• Rolling Q1 + Q2 = A1V1= A2V2 (14.1) Where Q1 = Quantity of metal going into roll Q2 = Quantity of metal leaving the roll A1 = Area, ft2 , of an element in front of roll A2 = Area, ft2 , of an element after roll V1 = Velocity, ft/s, in element before the roll V2 = Velocity, ft/s, in element after the roll A1/ A2 = V2/ V1 (14.2) In the process of becoming thinner, the rolled steel becomes longer & may become wider, but it is constrained by vertical rolls set to restrict this sideways growth as the X-sectional area is decreased, the velocity increases as does the length of the material.12/17/2011 14
  • Rolling e.g. , a heated slab 7 in thick weighing more than 12 tons is reduced to a coil of thin sheet in a matter of minutes. The delivery velocity of the hot rolled product may be more than 3500 ft /min at the conclusion of rolling. • Most primary rolling is done in either a two high reversing mill of a three high continuous rolling mill. In the two high reversing mill, Fig14.2 A The piece passes through the rolls, which are then stopped & reversed in direction, & the operation is repeated. At frequent intervals, the metal is turned 90 deg on its side to keep the section uniform & to refine the metal throughout.12/17/2011 15
  • Rolling • About 30 passes are required to reduce a large ingot into a bloom. Grooves are provided on both the upper & lower rolls to accommodate the various reductions in X-sectional area. The two high rolling mill is versatile, since it has a range of adjustment as two size of pieces & rate of reduction. It is limited by the length that can be rolled & by the inertia forces that must be overcome each time a reversal is made. These are eliminated in the three high mill, Fig 14.2C, but an elevating mechanism is required. The three high mill is less expensive to manufacture & has a higher output than the reversing mill.11/8/2011 16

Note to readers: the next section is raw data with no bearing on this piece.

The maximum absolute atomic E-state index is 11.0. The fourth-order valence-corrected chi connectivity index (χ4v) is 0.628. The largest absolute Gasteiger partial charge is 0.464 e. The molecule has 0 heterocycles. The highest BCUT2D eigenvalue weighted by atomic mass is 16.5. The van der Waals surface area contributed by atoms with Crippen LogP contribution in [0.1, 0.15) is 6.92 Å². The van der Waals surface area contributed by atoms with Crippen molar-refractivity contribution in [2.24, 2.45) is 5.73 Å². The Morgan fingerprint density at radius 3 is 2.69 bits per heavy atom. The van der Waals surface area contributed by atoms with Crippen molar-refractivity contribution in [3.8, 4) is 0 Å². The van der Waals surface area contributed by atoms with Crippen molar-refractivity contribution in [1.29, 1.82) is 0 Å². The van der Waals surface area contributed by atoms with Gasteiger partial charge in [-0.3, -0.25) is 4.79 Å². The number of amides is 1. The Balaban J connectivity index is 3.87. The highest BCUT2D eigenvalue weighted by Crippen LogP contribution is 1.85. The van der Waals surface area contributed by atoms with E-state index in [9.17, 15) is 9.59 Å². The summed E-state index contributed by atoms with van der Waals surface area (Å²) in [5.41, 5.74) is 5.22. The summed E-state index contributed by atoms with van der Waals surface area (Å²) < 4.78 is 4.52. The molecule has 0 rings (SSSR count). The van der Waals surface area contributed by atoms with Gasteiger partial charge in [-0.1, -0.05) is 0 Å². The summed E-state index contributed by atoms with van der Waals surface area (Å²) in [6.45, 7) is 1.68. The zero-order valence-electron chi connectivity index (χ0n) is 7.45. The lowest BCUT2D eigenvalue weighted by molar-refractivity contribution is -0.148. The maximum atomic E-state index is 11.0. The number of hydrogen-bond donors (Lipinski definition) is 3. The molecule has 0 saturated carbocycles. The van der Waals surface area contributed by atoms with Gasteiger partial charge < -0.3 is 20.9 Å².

• 11/8/2011 17
  • Rolling • Other arrangements of rolls used in rolling mills are shown in fig 14.2. Those that have four or more rolls use the extra ones for backing up the two that are doing the rolling. In addition, many special rolling mills take previously rolled products & fabricate them into such finished articles as rails, structural shapes, plates, and bars. such mills usually bear the name of the product being rolled and. In appearance, are similar to mills used for rolling blooms & billets. A mill specializing in rolling rails is able to roll a rail continuously about ¼ mile long.11/8/2011 19
  • Rolling Billets could be rolled to size in a large mill for blooms, but usually this is not done for economic reason. Frequently, they are rolled from blooms in a continuous billet mill consisting of six or more rolling stands in a straight line. The steel makes but one pass through the mill & emerges with a final billet size, approximately 2x2 in which is the raw material for many final shapes such as bars, tubes, and forgings. Fig 14.3 illustrates the no of passes and the sequence in reducing the X-section of a 4x4 in billet to round bar stock.11/8/2011 20
  • Fig 14.3 Diagram illustrates number of passes & sequences in reducing the cross section of a 4 by 4 in billet to round bar stock11/8/2011 21